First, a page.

In Man and His Symbols, Dr. Marie-Louise von Franz describes how the first approach of the unconscious takes place in a child's earliest dreams. Childhood dreams do not necessarily become one's fate, but they do play a major role in determining how an individual will view the world and her/himself. These early dreams may also elucidate some of the challenges that an individual will face and provide early insights and wisdom.
"For most people the years of youth are characterized by a state of gradual awakening in which the individual slowly becomes aware of the world and of himself. Childhood is a period of great emotional intensity, and a child's earliest dreams often manifest in symbolic form the basic structure of the psyche, indicating how it will later shape the destiny of the individual concerned" (168).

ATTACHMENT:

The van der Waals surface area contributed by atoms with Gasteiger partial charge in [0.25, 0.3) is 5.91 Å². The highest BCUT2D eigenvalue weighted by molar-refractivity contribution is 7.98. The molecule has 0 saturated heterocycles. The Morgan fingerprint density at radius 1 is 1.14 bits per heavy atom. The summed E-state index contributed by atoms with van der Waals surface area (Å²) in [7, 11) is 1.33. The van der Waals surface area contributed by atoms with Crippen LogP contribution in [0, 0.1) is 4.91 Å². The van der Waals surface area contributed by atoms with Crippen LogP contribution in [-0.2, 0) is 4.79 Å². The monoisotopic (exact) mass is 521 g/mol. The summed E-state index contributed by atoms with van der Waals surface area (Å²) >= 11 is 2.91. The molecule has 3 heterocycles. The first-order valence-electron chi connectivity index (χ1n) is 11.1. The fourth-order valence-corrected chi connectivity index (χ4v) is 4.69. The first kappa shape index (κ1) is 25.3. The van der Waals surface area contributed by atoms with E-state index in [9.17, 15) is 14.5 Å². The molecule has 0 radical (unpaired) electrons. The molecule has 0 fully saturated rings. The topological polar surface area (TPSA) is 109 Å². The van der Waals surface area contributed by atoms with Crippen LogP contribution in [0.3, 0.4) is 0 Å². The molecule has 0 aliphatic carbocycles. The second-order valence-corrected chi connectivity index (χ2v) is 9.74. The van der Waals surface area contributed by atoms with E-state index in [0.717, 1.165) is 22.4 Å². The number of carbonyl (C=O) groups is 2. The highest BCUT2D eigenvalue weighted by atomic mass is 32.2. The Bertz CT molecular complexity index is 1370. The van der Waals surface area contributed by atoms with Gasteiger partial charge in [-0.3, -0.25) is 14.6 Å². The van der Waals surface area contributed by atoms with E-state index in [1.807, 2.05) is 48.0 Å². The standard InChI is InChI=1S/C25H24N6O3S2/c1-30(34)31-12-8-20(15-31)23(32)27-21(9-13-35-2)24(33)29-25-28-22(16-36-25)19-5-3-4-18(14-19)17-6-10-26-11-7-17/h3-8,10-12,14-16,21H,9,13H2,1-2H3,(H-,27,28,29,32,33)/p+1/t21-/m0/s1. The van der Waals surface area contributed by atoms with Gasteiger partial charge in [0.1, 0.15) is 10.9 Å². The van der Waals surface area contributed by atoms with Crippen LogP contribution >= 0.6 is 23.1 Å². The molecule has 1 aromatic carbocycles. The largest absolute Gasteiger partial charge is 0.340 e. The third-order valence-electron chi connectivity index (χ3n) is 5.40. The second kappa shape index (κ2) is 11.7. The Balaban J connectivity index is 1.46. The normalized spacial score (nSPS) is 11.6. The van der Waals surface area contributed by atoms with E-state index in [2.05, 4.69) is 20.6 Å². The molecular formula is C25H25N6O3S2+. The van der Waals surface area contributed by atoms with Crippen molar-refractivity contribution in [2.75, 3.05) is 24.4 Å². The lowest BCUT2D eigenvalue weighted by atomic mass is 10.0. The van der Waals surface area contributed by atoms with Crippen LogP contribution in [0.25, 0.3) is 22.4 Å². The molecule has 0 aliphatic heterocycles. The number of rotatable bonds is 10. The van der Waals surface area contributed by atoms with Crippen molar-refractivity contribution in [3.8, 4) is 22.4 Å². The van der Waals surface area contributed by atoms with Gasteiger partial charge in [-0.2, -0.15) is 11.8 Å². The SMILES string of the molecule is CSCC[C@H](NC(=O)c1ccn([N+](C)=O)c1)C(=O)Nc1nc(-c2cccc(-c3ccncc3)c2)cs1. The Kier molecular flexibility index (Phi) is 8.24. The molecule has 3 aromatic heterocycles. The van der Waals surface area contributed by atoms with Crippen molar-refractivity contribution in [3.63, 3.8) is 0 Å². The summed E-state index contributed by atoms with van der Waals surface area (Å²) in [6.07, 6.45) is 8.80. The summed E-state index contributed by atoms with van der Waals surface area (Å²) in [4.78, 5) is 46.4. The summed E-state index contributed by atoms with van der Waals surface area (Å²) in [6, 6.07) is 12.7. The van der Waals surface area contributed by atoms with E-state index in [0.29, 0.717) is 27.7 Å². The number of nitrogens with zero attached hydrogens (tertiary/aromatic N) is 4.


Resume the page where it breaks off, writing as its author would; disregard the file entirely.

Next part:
The vast majority of my childhood dreams, as well as my early adulthood dreams, were nightmares. I remember being worried that I was cursed and had a fixed fate that seemed ominous and depressing. However, the more I became open to letting go of my own ego and being willing to expand and change, the more I discovered that my dreams were beneficent teachers meant to help me purge old confining ways of thinking.
What are your earliest childhood dreams? Do you remember having questions about life or yourself because of an early dream? Did you feel that your earliest dreams corresponded with your waking life at the time? I am interested in hearing stories from anyone who feels open to sharing. May your early dreams still guide you!
von Franz, M.-L. “The Process of Individuation.” Man and His Symbols. Ed. Carl G. Jung. New York: Dell, 1964. 157-254. Print.